Meanwhile, in Queensland, Ivan Gibbs, the National Party minister for national parks from 1979 into the 1980’s and Pat Comben, Labor’s environment minister (1989-1992) were standout performers in our most conservative state. Gibbs expanded the sandstone Carnarvon National Park, created Cape Tribulation National Park, and developed a national parks strategy for the central Queensland coast which Comben later implemented when he became environment minister. Comben had an electoral mandate to double the national park estate. With Department of Environment officer, Paul Sattler OAM, identifying priority areas, Comben provided the political support – and a big cheque!
Doctor Bob Brown fought to save Tasmania’s nature’s gifts as the leader of the NO DAMS campaign to prevent the Franklin River being flooded in the 1970s-80s. Brown then entered state politics in 1983, achieving more wilderness areas before becoming a Greens federal senator in 1996.
The NO DAMS blockade delayed dam construction and federal Labor’s Bob Hawke went to the 1983 election with a plan to dump the project. The electorate backed Hawke and the Franklin continues to flow. As prime minister, Hawke also sided with the Jawoyn traditional owners of Kakadu National Park, in their battle to save the spiritual integrity of the Coronation Hill ‘sickness country’ from desecration by mining companies. Hawke’s intervention stopped the mining.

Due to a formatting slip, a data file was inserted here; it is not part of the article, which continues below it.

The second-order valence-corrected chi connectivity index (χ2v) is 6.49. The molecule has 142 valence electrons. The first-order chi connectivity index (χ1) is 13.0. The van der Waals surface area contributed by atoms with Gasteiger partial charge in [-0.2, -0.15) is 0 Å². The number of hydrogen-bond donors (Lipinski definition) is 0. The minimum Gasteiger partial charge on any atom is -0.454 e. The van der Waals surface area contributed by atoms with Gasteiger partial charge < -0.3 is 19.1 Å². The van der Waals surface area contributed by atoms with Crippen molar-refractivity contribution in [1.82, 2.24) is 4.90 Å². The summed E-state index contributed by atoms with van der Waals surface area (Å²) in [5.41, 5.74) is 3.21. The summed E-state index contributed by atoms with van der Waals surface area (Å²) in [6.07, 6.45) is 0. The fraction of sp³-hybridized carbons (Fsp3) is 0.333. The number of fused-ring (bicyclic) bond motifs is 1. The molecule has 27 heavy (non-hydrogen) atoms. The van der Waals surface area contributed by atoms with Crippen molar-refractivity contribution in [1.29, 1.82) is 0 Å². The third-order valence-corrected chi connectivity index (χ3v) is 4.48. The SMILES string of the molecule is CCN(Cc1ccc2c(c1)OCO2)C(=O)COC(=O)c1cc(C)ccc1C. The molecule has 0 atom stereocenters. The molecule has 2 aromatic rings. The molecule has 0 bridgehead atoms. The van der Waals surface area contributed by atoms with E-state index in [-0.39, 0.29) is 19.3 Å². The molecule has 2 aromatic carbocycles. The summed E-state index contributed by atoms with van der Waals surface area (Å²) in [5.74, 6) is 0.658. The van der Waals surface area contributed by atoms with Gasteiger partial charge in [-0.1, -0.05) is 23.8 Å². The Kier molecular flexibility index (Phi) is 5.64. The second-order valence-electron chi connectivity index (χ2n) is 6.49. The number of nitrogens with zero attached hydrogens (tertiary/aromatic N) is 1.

Bob Carr was NSW premier from 1995 to 2005, with Bob Debus his environment minister for much of that time. The two Bob’s made an extraordinary contribution to protecting nature’s gifts, increasing the number of NSW protected areas by over one-third, including the South East Forests National Park, NSW’s 100th national park, which ended the forest wars between loggers and conservationists.
A late addition to our list is former NSW Liberal environment minister Matt Kean. After years of inaction by the NSW government, Kean has given the poorly-conserved habitats of the western division a green tinge, adding some 450,000 ha west of the Darling to the NPWS estate – a new champion!
Other pollies also deserve an honourable mention for taking actions to protect our nature’s gifts. Paul Landa (NSW Labor) helped establish Wollemi National Park; Tim Moore (NSW Liberal) introduced karst protection legislation and legislation enabling Aboriginal ownership of national parks; Frank Walker (NSW Labor) stopped logging at Terania Creek; Joan Kirner (Victoria Labor) facilitated creation of the Victorian Alpine National Park; Robert Hill (Federal Liberal) supported funding for National Reserve System and John Thwaites (Victoria Labor) created the Great Otway National Park.
Federal environment minister Tanya Plibersek now has a wonderful opportunity to also become an environment champion. The decade biodiversity targets in the Kunming-Montreal Global Environmental Framework (KMGEF), finalised in December 2022 under the Convention on Biological Diversity, are crucial to sustaining life on Earth. As the federal government is signatory to the convention, it falls to Minister Plibersek to implement these targets.
In our next – and final – article, we investigate the KMGEF goals and discuss the challenges facing Tanya Plibersek.